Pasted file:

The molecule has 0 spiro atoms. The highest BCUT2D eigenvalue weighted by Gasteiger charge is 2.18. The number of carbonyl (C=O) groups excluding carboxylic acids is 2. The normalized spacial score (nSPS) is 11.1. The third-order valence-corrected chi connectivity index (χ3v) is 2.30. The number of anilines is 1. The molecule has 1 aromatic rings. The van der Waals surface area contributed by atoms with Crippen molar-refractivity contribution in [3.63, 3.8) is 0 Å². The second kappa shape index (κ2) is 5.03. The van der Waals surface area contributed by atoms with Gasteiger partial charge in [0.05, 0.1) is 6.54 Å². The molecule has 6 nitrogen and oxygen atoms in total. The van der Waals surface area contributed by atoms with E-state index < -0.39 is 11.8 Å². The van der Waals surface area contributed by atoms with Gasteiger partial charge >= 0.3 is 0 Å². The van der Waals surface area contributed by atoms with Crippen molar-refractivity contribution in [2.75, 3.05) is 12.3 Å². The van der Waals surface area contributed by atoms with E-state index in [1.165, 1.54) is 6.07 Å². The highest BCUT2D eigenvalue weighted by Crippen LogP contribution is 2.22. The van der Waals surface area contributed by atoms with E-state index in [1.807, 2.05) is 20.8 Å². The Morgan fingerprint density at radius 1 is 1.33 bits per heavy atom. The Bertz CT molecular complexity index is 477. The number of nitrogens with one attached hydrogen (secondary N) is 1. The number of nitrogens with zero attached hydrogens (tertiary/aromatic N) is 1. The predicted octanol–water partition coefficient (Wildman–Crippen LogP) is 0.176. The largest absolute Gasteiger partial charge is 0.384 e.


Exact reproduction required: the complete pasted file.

The molecule has 0 spiro atoms. The highest BCUT2D eigenvalue weighted by Gasteiger charge is 2.18. The number of carbonyl (C=O) groups excluding carboxylic acids is 2. The normalized spacial score (nSPS) is 11.1. The third-order valence-corrected chi connectivity index (χ3v) is 2.30. The number of anilines is 1. The molecule has 1 aromatic rings. The van der Waals surface area contributed by atoms with Crippen molar-refractivity contribution in [3.63, 3.8) is 0 Å². The second kappa shape index (κ2) is 5.03. The van der Waals surface area contributed by atoms with Gasteiger partial charge in [0.05, 0.1) is 6.54 Å². The molecule has 6 nitrogen and oxygen atoms in total. The van der Waals surface area contributed by atoms with E-state index < -0.39 is 11.8 Å². The van der Waals surface area contributed by atoms with Gasteiger partial charge >= 0.3 is 0 Å². The van der Waals surface area contributed by atoms with Crippen molar-refractivity contribution in [2.75, 3.05) is 12.3 Å². The van der Waals surface area contributed by atoms with E-state index in [1.165, 1.54) is 6.07 Å². The highest BCUT2D eigenvalue weighted by Crippen LogP contribution is 2.22. The van der Waals surface area contributed by atoms with E-state index in [1.807, 2.05) is 20.8 Å². The Morgan fingerprint density at radius 1 is 1.33 bits per heavy atom. The Bertz CT molecular complexity index is 477. The number of nitrogens with one attached hydrogen (secondary N) is 1. The number of nitrogens with zero attached hydrogens (tertiary/aromatic N) is 1. The predicted octanol–water partition coefficient (Wildman–Crippen LogP) is 0.176. The largest absolute Gasteiger partial charge is 0.384 e.